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Ten-Minute Play Festival tackles big stories in tight narratives

Eight plays written by Florida dramatists will compete in Theatre Odyssey's 19th annual festival Jan. 11-14.

"The Last Colony" by Patrick Van Eyck was the runner-up play in the 2022 Student Ten-Minute Playwriting Festival.
"The Last Colony" by Patrick Van Eyck was the runner-up play in the 2022 Student Ten-Minute Playwriting Festival.
Image courtesy of Donald Walker
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If you're thinking that Jan. 11-14 seems early for Theatre Odyssey's annual Ten-Minute Play Festival, you're right. Last year's fest was held May 11-14 in the Jane B. Cook Theatre at the FSU Performing Arts Center.

Is the Ten-Minute Play Festival following in the footsteps of the Forks & Corks food and wine festival? Forks & Corks moved to Jan. 22-29 this year after some attendees complained about the heat at the April 2023 Grand Tasting.

Unlike Forks & Corks, the Ten-Minute Play Festival is held inside so weather is not a factor in its scheduling. But access to a vacant stage at the Cook Theatre is, says Tom Aposporos, co-founder of the festival, now in its 19th year.

"We took advantage of the dark time between the closing of 'Crazy For You' at Asolo Rep and the opening of 'Inherit the Wind,'" Aposporos said in a telephone interview.

According to Aposporos, the Ten-Minute Play Festival's patrons seems comfortable with the schedule change. Ticket sales are brisk for the general admission event, he says.

This year's festival includes nine plays, eight in competition and the winner of Theatre Odyssey's 2021 Student Ten-Minute Playwriting Festival. Some of the directors and performers of the Ten-Minute Plays are familiar faces from Sarasota's theatrical community.

The plays will be judged by three adjudicators: Andrei Malaev-Babel, director and head of acting of the FSU/Asolo Conservatory for Actor Training; Emilia Sargent, producing artistic director/CEO and co-founder of TampaRep; and Steven Butler, artistic director for The Sarasota Players community theater. 

Even after 19 years, Aposporos still gets asked: Why have a festival featuring plays of only 10 minutes in length? His answer: "If you want to be a good writer, get rid of the fluff. If you can tell a great story in 10 minutes, you think hard about every word you add to get the play to two hours.".

Aposporos, a former mayor of Poughkeepsie, NY, moved to the Sarasota area with his family in 1997 and has been involved in the arts ever since, including roles as an actor and mover and shaker.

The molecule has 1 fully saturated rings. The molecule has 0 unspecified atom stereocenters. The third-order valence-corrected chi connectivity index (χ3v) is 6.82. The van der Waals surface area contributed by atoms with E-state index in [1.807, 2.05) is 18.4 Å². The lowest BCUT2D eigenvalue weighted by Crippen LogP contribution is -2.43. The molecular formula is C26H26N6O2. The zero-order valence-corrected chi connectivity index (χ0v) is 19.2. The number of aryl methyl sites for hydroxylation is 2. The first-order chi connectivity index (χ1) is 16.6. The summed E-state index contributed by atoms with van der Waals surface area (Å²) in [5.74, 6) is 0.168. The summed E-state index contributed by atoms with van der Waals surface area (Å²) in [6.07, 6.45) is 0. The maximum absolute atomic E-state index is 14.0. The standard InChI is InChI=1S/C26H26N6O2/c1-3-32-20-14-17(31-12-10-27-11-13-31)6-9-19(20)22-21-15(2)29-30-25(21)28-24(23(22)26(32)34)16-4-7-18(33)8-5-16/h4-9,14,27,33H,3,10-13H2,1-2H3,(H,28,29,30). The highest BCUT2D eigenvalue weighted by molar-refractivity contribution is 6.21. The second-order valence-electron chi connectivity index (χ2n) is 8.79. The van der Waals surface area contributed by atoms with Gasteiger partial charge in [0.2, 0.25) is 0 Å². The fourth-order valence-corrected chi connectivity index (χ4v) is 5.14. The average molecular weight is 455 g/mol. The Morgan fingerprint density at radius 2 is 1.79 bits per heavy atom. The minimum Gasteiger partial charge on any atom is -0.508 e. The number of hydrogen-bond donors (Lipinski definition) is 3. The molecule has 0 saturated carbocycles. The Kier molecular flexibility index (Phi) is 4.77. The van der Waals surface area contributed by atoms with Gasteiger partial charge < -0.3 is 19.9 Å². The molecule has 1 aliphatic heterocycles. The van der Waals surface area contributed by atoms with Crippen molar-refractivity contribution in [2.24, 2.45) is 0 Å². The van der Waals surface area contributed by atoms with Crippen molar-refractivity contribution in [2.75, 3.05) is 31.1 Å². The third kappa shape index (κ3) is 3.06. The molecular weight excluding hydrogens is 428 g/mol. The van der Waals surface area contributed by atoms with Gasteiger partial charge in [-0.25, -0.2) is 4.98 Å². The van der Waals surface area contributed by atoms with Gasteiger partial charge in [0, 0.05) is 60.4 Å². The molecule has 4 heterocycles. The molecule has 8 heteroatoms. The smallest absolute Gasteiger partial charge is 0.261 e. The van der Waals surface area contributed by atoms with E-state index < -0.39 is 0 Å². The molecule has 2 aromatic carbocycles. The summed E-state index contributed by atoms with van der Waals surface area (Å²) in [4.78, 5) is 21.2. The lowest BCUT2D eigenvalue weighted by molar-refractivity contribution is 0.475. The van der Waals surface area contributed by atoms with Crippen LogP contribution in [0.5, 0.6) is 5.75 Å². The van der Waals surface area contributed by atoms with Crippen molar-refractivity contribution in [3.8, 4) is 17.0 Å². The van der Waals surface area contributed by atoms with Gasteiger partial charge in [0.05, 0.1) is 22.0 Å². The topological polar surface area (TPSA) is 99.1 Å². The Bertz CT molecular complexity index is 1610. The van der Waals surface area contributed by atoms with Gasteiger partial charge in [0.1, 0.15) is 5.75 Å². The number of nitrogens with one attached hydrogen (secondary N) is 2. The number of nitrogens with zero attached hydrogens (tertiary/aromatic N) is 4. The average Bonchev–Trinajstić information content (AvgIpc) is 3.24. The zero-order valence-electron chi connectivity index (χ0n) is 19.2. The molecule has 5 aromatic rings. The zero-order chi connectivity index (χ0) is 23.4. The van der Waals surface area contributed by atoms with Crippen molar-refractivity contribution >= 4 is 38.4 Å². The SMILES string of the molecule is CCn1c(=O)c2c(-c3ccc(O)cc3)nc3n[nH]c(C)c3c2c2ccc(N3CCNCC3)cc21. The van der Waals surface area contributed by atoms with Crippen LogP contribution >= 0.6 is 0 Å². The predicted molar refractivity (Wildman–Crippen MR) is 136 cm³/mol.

A record 102 plays were submitted from playwrights across the state of Florida to compete in this year's Ten-Minute Play Festival. Those chosen are: 

  • "Adulation," by David Garonzik, which explores the dilemma faced by an impresario whose plans are interrupted by a dancer dealing with a health issue.
  • "All Sewn Up in Needle Park" by Donna Sorbello, which looks at an encounter between an angry teenager and a senior citizen who is at peace with life. 
  • "Balloon Release" by Keith Whalen, which profiles a woman grieving the death of her husband and the pushback she receives after releasing balloons to mourn him.
  • "Drones" by Michelle Pascua, which follows parents who let their child venture out on his own for the first time. 
  • "The Florida Highwaymen" by Don Salvo, which chronicles the struggles of two African-American male artists facing racial discrimination in 1950s Florida. 
  • "The Jar" by Fredric Sirasky, which looks at a man whose mother offers an unorthodox antidote to the stress he feels about his career.
  • "Planning a Brunch" by Eric Leventhal, which tells the story of a man at the end of his life who tries to atone for a mistake he made that hurt his niece. 
  • "Ready or Not" by Michael Anthony Mercado, which follows a gay couple whose decision to adopt reveals unseen cracks in their relationship.



Monica Roman Gagnier

Monica Roman Gagnier is the arts and entertainment editor of the Observer. Previously, she covered A&E in Santa Fe, New Mexico, for the Albuquerque Journal and film for industry trade publications Variety and The Hollywood Reporter.

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